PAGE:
For all his longstanding reputation as “the quiet Beatle,” George Harrison sure knew how to get loud. Between the massive Phil Spector-helmed production on albums like All Things Must Pass and Harrison’s spiritual and charitable predispositions, he made his voice heard all the way until his death from cancer in 2001.
Among those he impacted is a small army of local musicians who have organized “Give Me Love,” a Harrison tribute concert at the
Homeward Bound, and the shows, fittingly, will take place the weekend of the 42nd anniversary of the Concert for Bangladesh, Harrison’s own star-studded charity event.
And although Eric Clapton and Bob Dylan won’t be making a surprise arrival, “Give Me Love” has attracted a cadre of talented local musicians who were all eager to pay tribute to Harrison. Local musician Robert “Zu Zu” Welsh developed the idea after hearing about a similar benefit his friend put together in Raleigh. Between his connections in the music scene and those of famed NPR theme composer B.J. Liederman, who signed on as music director, the roster filled up quickly.
“It kind of just all fell together,” Welsh says. “A bunch of us got together at B.J.’s house two or three months ago, and we ran through all the songs we thought would work, and it sounded great. And then we started back rehearsing about three or four weeks ago, and every time we turned around, somebody else wanted to play.”
Welsh originally wanted to put on the concert in February, on the anniversary of Harrison’s birthday. But once Liederman joined the project in January, it quickly became apparent that more time was necessary for the scope of the project.
“When I first came up with the idea,” Welsh says, “I thought, ‘We’ll just pick a night at the White Horse and publicize it and have people show up and play songs and donate money.’ It’s so much bigger than that. My vision was too small.”
Luckily, Liederman, who moved to Black Mountain about a year ago, had plenty of experience with organizing large-scale shows, even though the perfectionist in him would likely ask for much more time to bring “Give Me Love” together.
“We started late. I started too late,” Liederman says. “We had it agreed upon at the beginning that I was music director because I had done another multi-performer show at the White Horse last December that was wildly well-received. If you’ve seen a B.J. Liederman show, you know that it’s a well-done show, so musicians want to get on board.”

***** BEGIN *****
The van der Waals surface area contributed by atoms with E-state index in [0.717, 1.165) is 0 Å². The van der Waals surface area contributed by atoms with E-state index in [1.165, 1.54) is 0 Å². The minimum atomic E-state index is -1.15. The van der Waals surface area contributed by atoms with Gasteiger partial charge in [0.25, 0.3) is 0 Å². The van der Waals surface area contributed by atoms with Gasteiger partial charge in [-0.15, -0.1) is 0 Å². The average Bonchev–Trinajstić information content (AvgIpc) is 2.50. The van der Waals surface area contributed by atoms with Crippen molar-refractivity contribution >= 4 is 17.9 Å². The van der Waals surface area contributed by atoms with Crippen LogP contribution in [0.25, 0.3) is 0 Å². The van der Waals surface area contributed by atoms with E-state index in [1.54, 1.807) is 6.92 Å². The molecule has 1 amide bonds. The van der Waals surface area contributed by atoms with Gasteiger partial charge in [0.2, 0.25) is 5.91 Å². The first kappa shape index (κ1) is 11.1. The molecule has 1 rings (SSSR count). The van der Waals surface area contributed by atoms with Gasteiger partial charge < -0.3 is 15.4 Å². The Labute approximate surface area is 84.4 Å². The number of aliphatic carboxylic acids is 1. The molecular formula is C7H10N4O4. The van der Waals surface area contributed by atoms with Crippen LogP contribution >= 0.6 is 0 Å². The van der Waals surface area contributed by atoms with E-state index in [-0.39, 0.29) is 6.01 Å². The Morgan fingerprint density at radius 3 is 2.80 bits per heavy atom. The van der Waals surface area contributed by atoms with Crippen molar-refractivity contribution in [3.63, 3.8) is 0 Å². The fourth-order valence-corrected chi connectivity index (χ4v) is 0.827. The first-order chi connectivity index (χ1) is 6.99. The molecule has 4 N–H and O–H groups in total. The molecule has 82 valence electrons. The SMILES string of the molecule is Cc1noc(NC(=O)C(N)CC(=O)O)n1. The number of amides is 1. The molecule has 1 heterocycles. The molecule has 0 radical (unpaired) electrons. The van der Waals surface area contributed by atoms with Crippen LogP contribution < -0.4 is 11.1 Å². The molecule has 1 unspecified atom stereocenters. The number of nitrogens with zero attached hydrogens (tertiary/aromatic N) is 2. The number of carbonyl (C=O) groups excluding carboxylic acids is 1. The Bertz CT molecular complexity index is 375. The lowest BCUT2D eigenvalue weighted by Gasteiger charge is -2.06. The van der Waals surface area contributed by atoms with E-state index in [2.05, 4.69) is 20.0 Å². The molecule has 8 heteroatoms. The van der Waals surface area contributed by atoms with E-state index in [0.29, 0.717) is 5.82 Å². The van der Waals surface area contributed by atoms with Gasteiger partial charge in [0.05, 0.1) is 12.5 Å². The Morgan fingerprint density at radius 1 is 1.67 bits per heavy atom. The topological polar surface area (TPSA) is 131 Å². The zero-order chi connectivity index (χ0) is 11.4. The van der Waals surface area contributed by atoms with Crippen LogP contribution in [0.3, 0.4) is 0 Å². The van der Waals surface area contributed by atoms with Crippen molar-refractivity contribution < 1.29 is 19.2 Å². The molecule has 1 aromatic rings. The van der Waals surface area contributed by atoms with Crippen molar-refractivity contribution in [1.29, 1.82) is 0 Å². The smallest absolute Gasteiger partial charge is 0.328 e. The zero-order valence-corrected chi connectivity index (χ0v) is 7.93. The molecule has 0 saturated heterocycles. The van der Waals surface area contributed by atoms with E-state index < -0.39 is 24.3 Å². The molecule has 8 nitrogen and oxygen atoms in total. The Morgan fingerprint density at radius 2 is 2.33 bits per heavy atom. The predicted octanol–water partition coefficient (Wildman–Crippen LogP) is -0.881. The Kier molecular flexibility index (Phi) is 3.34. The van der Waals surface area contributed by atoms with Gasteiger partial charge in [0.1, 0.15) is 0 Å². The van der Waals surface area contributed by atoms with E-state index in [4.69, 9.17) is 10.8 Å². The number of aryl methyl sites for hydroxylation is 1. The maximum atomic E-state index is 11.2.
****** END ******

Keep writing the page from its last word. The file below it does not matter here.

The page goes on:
B.J. Liederman (photo by Mark Edward Atkinson).
Liederman was, unsurprisingly, an apt choice for music director. He grew up jamming on Beatles songs by ear, and his work with NPR has bestowed him with a diverse musical background. But in picking through Harrison’s massive body of work to form a setlist, Liederman had to think less like a musician and more like an audience member.
“I started the opposite of broadly. I thought like a customer who’s buying a ticket who’s a run-of-the-mill Beatles or George fan. So I had to start with the songs they would absolutely demand they would play and then work outward from there to the more fringe-y stuff,” Liederman says. “And, of course, every musician that’s in the band has their favorite song, some of which are in that core, but some of which are way out on the fringe, like ‘Dark Horse.’ That’s a great song, but it’s not necessarily one that, if we left it out, there would be a riot about. If we left out ‘Here Comes the Sun’ or ‘My Sweet Lord,’ I’d better pack my bags.”
The songs that did make the cut will be given massive arrangements. Vocalists like Peggy Ratusz, Paula Hanke, and Crystal Bray are lending their talents on one or both nights to replicate the intricate harmonies in much of Harrison’s work. And in addition to Liederman and Welsh, musicians like James VanDenBergh, Jeff Thompson and David LaMotte (among many, many others) are chipping in to make the songs sound enormous.
“We’ve got so many people that it’s kind of a luxury,” Welsh says. “We could have three or four guys sit out a song, or we could have five guys playing acoustic guitars, because some of George’s stuff — you’ve listened to All Things Must Pass, it’s got like 700 guitar tracks on it. We can do that live. We’ve got five or six guitarists here.”
The musicians have been practicing since the end of June, and although it has been a small time-frame to work with such involved arrangements, Liederman knows the band has the talent and the energy to bring the songs home.
“I always like to push them very hard — brutally,” Liederman says. “But I know that at one point, I just have to give up the ghost and go. Whether or not it sounds perfect before the show, I’m relaxed at the show. Because the bottom line and litmus test is if the audience sees that you’re having a good time up there, then they have a good time.”
If “Give Me Love” is well-received, Welsh hopes to continue the tradition both to benefit local charities and to keep paying tribute to the influential artist he and many other local musicians love.
“I want to do this every year, and if this many people are interested in doing it, then next year this many people are going to be interested in doing it again. We may end up doing it an extra night, or maybe we’ll do it in a couple different venues. Maybe it’ll be too big,” Welsh says. “It’s great because everybody in Asheville suddenly wants to be a part of this. It just reinforces what I already knew, which is that Asheville is a community that helps other people.”
“Give Me Love” will be performed at the White Horse Black Mountain at 8 p.m. on Aug. 2 and 3. Tickets are $15 in advance and $20 at the door. For more information, including lineup specifics, call 669-0816 or go to